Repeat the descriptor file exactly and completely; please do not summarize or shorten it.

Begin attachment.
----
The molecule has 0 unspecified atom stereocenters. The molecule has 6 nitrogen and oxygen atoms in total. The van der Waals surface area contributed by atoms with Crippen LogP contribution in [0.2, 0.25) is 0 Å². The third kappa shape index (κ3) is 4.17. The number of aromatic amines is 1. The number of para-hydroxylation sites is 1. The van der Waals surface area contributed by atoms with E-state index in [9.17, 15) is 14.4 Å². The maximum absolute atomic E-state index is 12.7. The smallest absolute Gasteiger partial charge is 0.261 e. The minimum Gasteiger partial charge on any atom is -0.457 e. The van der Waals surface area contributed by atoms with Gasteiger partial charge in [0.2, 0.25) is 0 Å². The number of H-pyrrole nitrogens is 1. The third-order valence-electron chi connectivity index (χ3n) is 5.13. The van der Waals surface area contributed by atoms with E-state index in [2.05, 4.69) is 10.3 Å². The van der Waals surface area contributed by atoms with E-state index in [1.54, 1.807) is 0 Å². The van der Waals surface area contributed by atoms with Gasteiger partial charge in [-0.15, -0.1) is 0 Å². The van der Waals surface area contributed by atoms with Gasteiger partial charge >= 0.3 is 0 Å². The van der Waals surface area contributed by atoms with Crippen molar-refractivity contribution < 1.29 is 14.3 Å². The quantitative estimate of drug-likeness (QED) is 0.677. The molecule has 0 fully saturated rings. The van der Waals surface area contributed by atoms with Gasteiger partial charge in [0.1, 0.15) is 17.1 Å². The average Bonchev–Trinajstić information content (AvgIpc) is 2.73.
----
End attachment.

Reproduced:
The molecule has 0 unspecified atom stereocenters. The molecule has 6 nitrogen and oxygen atoms in total. The van der Waals surface area contributed by atoms with Crippen LogP contribution in [0.2, 0.25) is 0 Å². The third kappa shape index (κ3) is 4.17. The number of aromatic amines is 1. The number of para-hydroxylation sites is 1. The van der Waals surface area contributed by atoms with E-state index in [9.17, 15) is 14.4 Å². The maximum absolute atomic E-state index is 12.7. The smallest absolute Gasteiger partial charge is 0.261 e. The minimum Gasteiger partial charge on any atom is -0.457 e. The van der Waals surface area contributed by atoms with Gasteiger partial charge in [0.2, 0.25) is 0 Å². The number of H-pyrrole nitrogens is 1. The third-order valence-electron chi connectivity index (χ3n) is 5.13. The van der Waals surface area contributed by atoms with E-state index in [2.05, 4.69) is 10.3 Å². The van der Waals surface area contributed by atoms with E-state index in [1.54, 1.807) is 0 Å². The van der Waals surface area contributed by atoms with Gasteiger partial charge in [-0.15, -0.1) is 0 Å². The van der Waals surface area contributed by atoms with Gasteiger partial charge >= 0.3 is 0 Å². The van der Waals surface area contributed by atoms with Crippen molar-refractivity contribution < 1.29 is 14.3 Å². The quantitative estimate of drug-likeness (QED) is 0.677. The molecule has 0 fully saturated rings. The van der Waals surface area contributed by atoms with Gasteiger partial charge in [0.1, 0.15) is 17.1 Å². The average Bonchev–Trinajstić information content (AvgIpc) is 2.73.